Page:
Sun | Feb 23, 2020

School grades up in inspection report - But unsatisfactory leadership dogs Portland institutions

Published:Saturday | January 25, 2020 | 12:14 AMJudana Murphy/Gleaner Writer
Chief inspector of the National Education Inspectorate, Maureen Dwyer, looks on as stand-in minister with responsibility for education, Karl Samuda, responds to questions from journalists at a briefing on the findings of the NEI report at Pembroke Hall High School on Friday.
Chief inspector of the National Education Inspectorate, Maureen Dwyer, looks on as stand-in minister with responsibility for education, Karl Samuda, responds to questions from journalists at a briefing on the findings of the NEI report at Pembroke Hall High School on Friday.

The National Education Inspectorate (NEI) 2019 report has revealed that Jamaican schools have scored improvements across all eight indicators when compared to the baseline performance established in 2015.

Of the 653 schools inspected by NEI personnel over the period September 2015 to June 2019, only one was found to be in need of immediate support.

The report is representative of 70 per cent of Jamaica’s schools – 554 primary and 99 secondary.

Chief Inspector Maureen Dwyer highlighted leadership as a critical area for improvement.

“When you get into the elements of leadership, our first area of concern is that of self-evaluation and improvement planning. That’s where we want our schools to continue to build capacity – to be able to plan for improvement in student outcome,” said Dwyer.

The highest level of unsatisfactory leadership was reported in 26 per cent of schools in Port Antonio, Portland, and the lowest, six per cent in Brown’s Town, St Ann.

Dwyer noted that the reasons vary, but the terrain and existence of a number of multi-grade schools in Port Antonio were possible contributors to the negative outcomes.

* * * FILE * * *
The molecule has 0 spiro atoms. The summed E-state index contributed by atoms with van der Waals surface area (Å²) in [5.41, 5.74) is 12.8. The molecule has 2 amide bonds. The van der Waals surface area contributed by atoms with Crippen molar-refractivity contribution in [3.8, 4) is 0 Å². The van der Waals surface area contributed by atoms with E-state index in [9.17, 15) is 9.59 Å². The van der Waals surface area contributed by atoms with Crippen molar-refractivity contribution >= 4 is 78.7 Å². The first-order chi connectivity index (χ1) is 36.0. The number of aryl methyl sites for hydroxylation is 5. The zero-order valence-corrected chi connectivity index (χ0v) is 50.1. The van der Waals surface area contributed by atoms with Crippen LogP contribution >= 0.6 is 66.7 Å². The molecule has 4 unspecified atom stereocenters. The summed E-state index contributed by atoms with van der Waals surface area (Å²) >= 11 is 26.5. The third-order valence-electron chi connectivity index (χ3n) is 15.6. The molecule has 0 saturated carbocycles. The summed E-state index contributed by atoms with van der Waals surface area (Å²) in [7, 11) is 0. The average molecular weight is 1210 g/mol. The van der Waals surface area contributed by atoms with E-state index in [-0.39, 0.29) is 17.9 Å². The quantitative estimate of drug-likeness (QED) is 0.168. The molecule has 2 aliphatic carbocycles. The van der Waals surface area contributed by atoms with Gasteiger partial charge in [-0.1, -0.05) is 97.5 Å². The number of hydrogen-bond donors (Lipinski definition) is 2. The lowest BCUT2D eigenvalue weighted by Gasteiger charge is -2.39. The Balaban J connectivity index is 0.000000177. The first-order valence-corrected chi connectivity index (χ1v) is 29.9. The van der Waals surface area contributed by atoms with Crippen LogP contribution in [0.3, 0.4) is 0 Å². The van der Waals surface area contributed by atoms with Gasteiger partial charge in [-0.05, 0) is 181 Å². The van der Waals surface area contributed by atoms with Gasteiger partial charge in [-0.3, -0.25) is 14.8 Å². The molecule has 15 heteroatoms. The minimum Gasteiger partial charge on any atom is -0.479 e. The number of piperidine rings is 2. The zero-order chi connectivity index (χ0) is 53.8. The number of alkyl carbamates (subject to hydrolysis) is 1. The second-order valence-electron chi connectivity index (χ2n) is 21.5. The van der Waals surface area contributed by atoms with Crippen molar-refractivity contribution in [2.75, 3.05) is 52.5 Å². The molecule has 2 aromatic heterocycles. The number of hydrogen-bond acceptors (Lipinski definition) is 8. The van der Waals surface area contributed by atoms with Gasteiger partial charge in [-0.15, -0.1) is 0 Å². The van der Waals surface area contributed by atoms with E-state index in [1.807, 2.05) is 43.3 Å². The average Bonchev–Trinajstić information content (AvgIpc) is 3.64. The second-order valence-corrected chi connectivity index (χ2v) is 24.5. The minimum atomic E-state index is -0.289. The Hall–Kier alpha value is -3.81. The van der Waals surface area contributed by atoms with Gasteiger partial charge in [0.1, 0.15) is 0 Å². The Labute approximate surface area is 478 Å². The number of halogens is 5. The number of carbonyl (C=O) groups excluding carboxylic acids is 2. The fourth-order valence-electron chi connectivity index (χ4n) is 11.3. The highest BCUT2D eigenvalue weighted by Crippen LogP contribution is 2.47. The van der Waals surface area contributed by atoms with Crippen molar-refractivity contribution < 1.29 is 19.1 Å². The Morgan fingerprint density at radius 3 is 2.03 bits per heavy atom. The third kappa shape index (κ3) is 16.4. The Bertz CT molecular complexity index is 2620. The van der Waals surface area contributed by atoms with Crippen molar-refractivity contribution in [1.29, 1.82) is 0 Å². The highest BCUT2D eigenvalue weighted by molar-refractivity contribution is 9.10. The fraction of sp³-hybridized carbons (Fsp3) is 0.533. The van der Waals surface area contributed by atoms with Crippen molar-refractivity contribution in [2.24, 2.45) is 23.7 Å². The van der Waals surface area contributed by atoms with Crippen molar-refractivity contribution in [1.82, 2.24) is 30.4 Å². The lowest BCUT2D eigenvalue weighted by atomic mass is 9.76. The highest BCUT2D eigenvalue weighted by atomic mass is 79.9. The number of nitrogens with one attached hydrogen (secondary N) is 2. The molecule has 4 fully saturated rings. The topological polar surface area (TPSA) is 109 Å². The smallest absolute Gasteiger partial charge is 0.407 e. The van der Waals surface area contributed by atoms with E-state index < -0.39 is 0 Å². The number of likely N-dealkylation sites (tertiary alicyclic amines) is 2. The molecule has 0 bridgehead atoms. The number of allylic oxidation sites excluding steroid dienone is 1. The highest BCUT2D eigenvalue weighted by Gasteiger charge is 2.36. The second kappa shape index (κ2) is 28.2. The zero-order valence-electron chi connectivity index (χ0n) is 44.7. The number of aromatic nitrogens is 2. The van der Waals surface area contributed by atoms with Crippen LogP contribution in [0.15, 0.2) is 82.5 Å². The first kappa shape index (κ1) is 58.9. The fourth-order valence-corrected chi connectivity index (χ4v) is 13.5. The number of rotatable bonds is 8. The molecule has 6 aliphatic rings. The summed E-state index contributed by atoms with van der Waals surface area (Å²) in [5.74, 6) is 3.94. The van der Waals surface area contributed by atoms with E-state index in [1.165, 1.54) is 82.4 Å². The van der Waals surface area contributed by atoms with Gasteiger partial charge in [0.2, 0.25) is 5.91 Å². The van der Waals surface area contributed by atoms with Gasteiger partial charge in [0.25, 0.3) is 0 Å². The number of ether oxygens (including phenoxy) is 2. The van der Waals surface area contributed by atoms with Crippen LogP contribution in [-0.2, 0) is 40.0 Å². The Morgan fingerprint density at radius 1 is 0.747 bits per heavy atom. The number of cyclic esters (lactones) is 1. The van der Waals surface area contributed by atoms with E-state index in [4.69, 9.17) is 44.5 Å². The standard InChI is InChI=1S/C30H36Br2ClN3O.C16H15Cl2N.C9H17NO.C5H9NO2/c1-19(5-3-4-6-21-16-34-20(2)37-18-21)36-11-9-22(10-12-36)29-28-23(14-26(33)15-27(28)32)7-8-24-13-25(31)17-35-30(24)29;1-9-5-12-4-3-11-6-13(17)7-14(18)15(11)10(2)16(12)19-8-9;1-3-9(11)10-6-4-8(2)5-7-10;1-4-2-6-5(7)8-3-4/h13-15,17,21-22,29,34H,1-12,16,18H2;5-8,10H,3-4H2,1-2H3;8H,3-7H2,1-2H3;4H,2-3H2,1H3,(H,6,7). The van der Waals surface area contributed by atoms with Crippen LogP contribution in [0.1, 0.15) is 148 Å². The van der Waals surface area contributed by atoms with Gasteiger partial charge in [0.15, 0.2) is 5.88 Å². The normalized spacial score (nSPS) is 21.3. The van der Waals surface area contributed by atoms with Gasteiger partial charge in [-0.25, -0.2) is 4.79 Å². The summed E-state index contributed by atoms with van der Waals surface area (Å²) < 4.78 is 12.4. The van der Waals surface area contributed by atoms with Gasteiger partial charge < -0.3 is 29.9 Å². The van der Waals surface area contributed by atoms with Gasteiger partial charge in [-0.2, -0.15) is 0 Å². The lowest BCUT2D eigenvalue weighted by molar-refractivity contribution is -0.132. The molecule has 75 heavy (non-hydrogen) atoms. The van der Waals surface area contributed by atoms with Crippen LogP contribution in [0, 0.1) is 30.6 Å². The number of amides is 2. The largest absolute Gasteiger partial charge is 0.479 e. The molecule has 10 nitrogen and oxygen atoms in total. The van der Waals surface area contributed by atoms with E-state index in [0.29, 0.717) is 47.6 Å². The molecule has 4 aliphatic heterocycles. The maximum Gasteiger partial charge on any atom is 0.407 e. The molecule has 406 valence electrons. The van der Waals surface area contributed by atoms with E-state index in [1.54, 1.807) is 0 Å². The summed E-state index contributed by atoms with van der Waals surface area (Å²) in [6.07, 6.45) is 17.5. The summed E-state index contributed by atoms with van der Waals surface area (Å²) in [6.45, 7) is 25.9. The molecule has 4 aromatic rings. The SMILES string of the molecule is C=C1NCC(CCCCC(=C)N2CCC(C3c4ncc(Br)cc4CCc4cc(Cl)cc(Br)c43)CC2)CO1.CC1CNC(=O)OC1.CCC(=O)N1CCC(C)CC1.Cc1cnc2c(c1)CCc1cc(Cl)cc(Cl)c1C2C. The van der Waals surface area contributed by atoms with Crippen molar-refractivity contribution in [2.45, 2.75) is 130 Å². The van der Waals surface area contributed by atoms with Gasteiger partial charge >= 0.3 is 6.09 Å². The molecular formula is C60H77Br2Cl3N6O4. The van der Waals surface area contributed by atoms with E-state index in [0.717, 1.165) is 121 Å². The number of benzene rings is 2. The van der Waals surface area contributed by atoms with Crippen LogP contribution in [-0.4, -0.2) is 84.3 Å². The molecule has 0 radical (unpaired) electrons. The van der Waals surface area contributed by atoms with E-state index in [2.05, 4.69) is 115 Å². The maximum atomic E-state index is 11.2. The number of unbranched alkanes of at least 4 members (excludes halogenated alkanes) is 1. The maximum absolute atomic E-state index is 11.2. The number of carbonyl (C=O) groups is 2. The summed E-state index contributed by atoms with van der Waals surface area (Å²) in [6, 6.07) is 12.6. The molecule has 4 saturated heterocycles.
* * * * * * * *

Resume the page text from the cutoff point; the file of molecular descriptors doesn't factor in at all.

The inspections found fewer schools that were ineffective, but some classrooms remain inconducive to student-centred activities.

“When you walk into a school and all the chairs are pinned to the floor, you don’t get to move the classroom around at all ... . It makes it difficult for teachers to be able to enact the curriculum which asks of them to do collaboration and group work,” the chief inspector said.

While overall improvement was reported, there were deficiencies in some of the 25 sub-indicators.

“Teachers’ lesson evaluations and reflections are generally missing or inadequate,” a section of the report read.

For students, the greatest areas of concern were punctuality and attendance. The chief inspector outlined that overall performance in Caribbean Examinations Council exams continued to be below par, but more so in mathematics.

This was also reflected at the primary level, where 60 per cent of students were categorised as developing or below in the 2019 Primary Exit Profile.

Fire Safety

Seventy-seven per cent of the schools inspected were graded exceptionally high to satisfactory in the category of safety and security, while the remainder were deemed unsatisfactory.

The Gleaner enquired about the fire safety of the island’s educational institutions, at least five of which sustained damage in 2019.

Beecham Hill Primary and Infant School and Seaforth High sustained extensive damage to a classroom block and art department, respectively, while St Jago High’s canteen was scorched and Calabar High had a minor fire in its administrative building. Ardenne Prep and Extension High was also badly damaged by fire.

“The fire people would probably give you a different answer, but we look for the fact that the schools are aware – that if a fire occurs, they should have extinguishers, they should have escape routes, [and] they should have assembly areas,” Dwyer explained.

judana.murphy@gleanerjm.com

Indicators of school effectiveness:

Progress – 23%

Leadership – 22%

Use of resources – 18%

Quality of teaching in support of students’ learning – 17%

Curriculum – 12%

Safety, security, health and well-being – 11%

Personal and social Development – 8%